Skipping the family din-din isn’t the only way kids are at risk for becoming overweight.
We all know that family dinners are good for kids. Study after study has touted benefits, including this one: Kids who regularly eat with their parents have healthier diets than those who share fewer meals. But skipping the family din-din isn’t the only way kids are at risk for becoming overweight. More hidden pitfalls:
Fast food near schools
Kids whose schools are less than a half mile from a fast-food place are more likely to be overweight or obese than those who don’t have a burger-and-fry joint nearby, according to a new study at Azusa Pacific University, in California. They also eat fewer veggies and fruits — and drink a lot more soda. It makes sense: Kids probably hang out at fast-food restaurants after school if they’re close by. And parents may be more likely to hit the drive-thru on hectic school days (hey, it’s right there!).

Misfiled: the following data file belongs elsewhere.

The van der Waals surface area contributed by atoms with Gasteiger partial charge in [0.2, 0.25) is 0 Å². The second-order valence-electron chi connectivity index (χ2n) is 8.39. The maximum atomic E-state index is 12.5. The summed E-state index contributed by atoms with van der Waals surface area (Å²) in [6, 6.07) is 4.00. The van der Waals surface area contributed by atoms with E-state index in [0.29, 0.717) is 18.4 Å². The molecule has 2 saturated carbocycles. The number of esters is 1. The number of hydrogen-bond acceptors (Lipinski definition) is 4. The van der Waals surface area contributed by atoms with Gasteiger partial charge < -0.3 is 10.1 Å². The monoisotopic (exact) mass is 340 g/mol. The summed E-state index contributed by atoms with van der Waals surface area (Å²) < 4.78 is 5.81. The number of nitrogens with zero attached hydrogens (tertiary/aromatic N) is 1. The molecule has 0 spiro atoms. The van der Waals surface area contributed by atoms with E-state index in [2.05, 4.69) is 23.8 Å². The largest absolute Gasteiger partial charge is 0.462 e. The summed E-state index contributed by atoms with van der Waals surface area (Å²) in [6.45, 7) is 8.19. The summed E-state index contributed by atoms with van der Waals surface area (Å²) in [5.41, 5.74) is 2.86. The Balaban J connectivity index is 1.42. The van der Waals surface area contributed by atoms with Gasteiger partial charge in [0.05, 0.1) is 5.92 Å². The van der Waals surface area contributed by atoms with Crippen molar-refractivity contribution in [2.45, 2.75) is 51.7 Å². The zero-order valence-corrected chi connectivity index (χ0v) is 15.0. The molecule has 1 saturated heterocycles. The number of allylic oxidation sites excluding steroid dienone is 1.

Constant e-mailing and web surfing
When researchers at the University of Sydney studied 2,750 school-age kids, they found that, on average, the children were sedentary for nearly five hours a day, with half that time spent on “small-screen recreation.” When the kids were asked to run, they discovered that those who had the most screen time could do only half the laps their less plugged-in counterparts could. The lesson: It’s worth limiting not just TV or video games but also how much time your child spends online, too.
Lingering baby fat
According to a study in Pediatrics, children who were still a little chubby at age 5 are more likely to be overweight and have poorer metabolic health (on measures such as blood pressure and insulin resistance) at 9 than those who were leaner at the same age.
Tuning in during meals
Kids who eat meals while watching TV take in an average of 228 calories more than those who don’t, a University of Toronto study found. The distraction may override a child’s ability to know when her tummy is full. So how about some dinner conversation instead?